Upload-Filters: Bypassing Classical Concepts of Censorship?

Author:Amélie Pia Heldt
Position:Amélie P. Heldt is a junior researcher and doctoral candidate with the Leibniz Institute for Media Research/ Hans-Bredow-Institute, Hamburg, and currently a visiting fellow with the Information Society Project at Yale Law School.
Pages:56-64
SUMMARY

Protecting human rights in the context of automated decision-making might not be limited to the relationship between intermediaries and their users. In fact, in order to adequately address human rights issues vis-à-vis social media platforms, we need to include the state as an actor too. In the German and European human rights frameworks, fundamental rights are in principle only applicable... (see full summary)

 
FREE EXCERPT
2019
Amélie Pia Heldt
56
1
Upload-Filters
Bypassing Classical Concepts of Censorship?
by Amélie Pia Heldt*
© 2019 Amélie Pia Heldt
Everybody may disseminate this ar ticle by electronic m eans and make it available for downloa d under the terms and
conditions of the Digital P eer Publishing Licence (DPPL). A copy of the license text may be obtain ed at http://nbn-resolving.
de/urn:nbn:de:0009-dppl-v3-en8.
Recommended citation: Améli e Pia Heldt, Upload-Filters: Bypassing Classic al Concepts of Censorship?, 10 (2019) JIPITEC 56
para 1.
Keywords: Freedom of expression; censorship; democratic legitimation; upload-filters; prior restraint
private actors to delete user-content pro-actively,
is it still accurate to solely examine the relationship
between platforms and users? Are we facing an ex-
pansion of collateral censorship? Is the usage of soft
law instruments, such as codes of conduct, enhanc-
ing the protection of third parties or is it rather an
opaque instrument that tends to be conflated with
policy laundering? This paper aims to analyse the dif-
ferent layers of the usage of artificial intelligence by
platforms, when it is triggered by a non-regulatory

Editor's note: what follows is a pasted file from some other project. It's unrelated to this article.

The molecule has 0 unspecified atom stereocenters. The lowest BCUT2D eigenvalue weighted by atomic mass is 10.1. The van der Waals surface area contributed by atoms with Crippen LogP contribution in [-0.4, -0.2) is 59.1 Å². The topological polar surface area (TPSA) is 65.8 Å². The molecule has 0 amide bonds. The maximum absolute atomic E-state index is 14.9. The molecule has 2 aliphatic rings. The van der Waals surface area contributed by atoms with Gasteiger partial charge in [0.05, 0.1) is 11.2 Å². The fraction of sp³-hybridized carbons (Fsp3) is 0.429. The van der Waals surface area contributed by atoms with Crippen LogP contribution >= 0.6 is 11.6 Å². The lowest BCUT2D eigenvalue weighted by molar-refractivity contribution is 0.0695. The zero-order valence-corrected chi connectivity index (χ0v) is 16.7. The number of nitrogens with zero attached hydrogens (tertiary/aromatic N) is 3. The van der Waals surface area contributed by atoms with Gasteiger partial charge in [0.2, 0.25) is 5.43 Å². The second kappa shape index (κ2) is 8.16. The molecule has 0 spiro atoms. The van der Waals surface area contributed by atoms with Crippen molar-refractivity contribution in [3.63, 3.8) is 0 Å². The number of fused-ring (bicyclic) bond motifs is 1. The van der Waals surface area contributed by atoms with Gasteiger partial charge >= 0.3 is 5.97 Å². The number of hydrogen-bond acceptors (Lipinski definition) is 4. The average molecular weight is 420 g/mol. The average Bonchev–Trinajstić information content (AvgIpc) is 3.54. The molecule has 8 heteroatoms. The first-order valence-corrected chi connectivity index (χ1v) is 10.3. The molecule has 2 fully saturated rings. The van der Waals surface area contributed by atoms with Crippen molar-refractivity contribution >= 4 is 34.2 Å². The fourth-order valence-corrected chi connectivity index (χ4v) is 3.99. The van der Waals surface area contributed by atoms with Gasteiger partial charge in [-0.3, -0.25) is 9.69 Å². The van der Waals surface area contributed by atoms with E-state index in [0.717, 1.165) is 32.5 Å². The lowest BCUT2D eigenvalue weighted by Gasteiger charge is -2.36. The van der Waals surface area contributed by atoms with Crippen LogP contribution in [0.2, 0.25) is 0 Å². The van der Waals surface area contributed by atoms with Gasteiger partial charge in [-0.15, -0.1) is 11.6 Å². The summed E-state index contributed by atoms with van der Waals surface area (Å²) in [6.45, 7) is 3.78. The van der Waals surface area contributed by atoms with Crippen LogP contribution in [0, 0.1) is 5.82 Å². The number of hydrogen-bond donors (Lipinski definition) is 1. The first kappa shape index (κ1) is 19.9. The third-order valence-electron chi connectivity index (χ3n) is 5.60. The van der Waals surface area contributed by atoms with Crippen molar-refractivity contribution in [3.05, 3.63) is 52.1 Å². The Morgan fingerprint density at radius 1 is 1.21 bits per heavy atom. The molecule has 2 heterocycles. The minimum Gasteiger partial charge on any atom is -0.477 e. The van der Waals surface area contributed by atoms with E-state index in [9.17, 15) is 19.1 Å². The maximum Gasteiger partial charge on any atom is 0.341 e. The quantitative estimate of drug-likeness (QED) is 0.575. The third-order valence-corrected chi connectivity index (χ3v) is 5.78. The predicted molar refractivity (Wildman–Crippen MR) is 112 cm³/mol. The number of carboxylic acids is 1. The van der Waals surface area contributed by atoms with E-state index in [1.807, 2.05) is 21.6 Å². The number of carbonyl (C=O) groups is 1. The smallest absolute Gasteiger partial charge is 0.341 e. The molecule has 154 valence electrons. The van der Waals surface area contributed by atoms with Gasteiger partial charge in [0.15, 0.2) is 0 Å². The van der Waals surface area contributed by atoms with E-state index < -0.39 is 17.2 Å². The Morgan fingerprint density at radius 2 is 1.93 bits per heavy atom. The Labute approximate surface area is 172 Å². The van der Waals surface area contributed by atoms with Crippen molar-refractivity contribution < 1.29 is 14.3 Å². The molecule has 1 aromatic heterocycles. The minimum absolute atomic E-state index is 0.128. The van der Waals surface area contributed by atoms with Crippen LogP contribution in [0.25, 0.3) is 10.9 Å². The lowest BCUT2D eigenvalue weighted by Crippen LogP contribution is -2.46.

mode of governance. In light of the ongoing struggle
in content moderation to balance between freedom
of speech and other legal interests, it is necessary to
analyse whether or not intelligent technologies could
meet the requirements of freedom of speech and in-
formation to a sufficient degree.
Abstract: Protecting human rights in the con-
text of automated decision-making might not be lim-
ited to the relationship between intermediaries and
their users. In fact, in order to adequately address
human rights issues vis-à-vis social media plat-
forms, we need to include the state as an actor too.
In the German and European human rights frame-
works, fundamental rights are in principle only ap-
plicable vertically, that is, between the state and the
citizen. Where does that leave the right of freedom
of expression when user-generated content is de-
leted by intermediaries on the basis of an agreement
with a public authority? We must address this ques-
tion in light of the use of artificial intelligence to mod-
erate online speech and its (until now lacking) regu-
latory framework. When states create incentives for
A. Introduction
1
Considering that user-generated content constitutes
both speech in constitutional terminology as well as
the basis for many social media platforms’1 business
* Amélie P. Heldt is a junior researcher and doctoral
candidate with the Leibniz Institute for Media Research/
Hans-Bredow-Institute, Hamburg, and currently a visiting
fellow with the Information Society Project at Yale Law
School.
1 In this article, “intermediaries” is used as a generic term for
“social media services, platforms and networks”. They will be
used as synonyms for Internet-based applications that rely
on user-generated-content to create online communities to
share information, ideas, personal messages, etc. Denition
models, its regulation poses many challenges.
Social media platforms, or to put it more generally,
intermediaries, rely on user-generated-content to
attract other users. To sustain their attention and, by
extension, revenue from advertisers, social networks
are dependent on the activity of users on the one hand
and on a clean, condence-inspiring environment on
the other. Examples such as the decline of MySpace2
or the almost non-existent moderation policy at
retrieved from <https://www.merriam-webster.com/
dictionary/social%20media> accessed 23 January 2019.
2 Stuart Dredge, ‘MySpace – what went wrong: “The site
was a massive spaghetti-ball mess’” (2015) <https://www.
theguardian.com/technology/2015/mar/06/myspace-
what-went-wrong-sean-percival-spotify> accessed 10
December 2018.

To continue reading

REQUEST YOUR TRIAL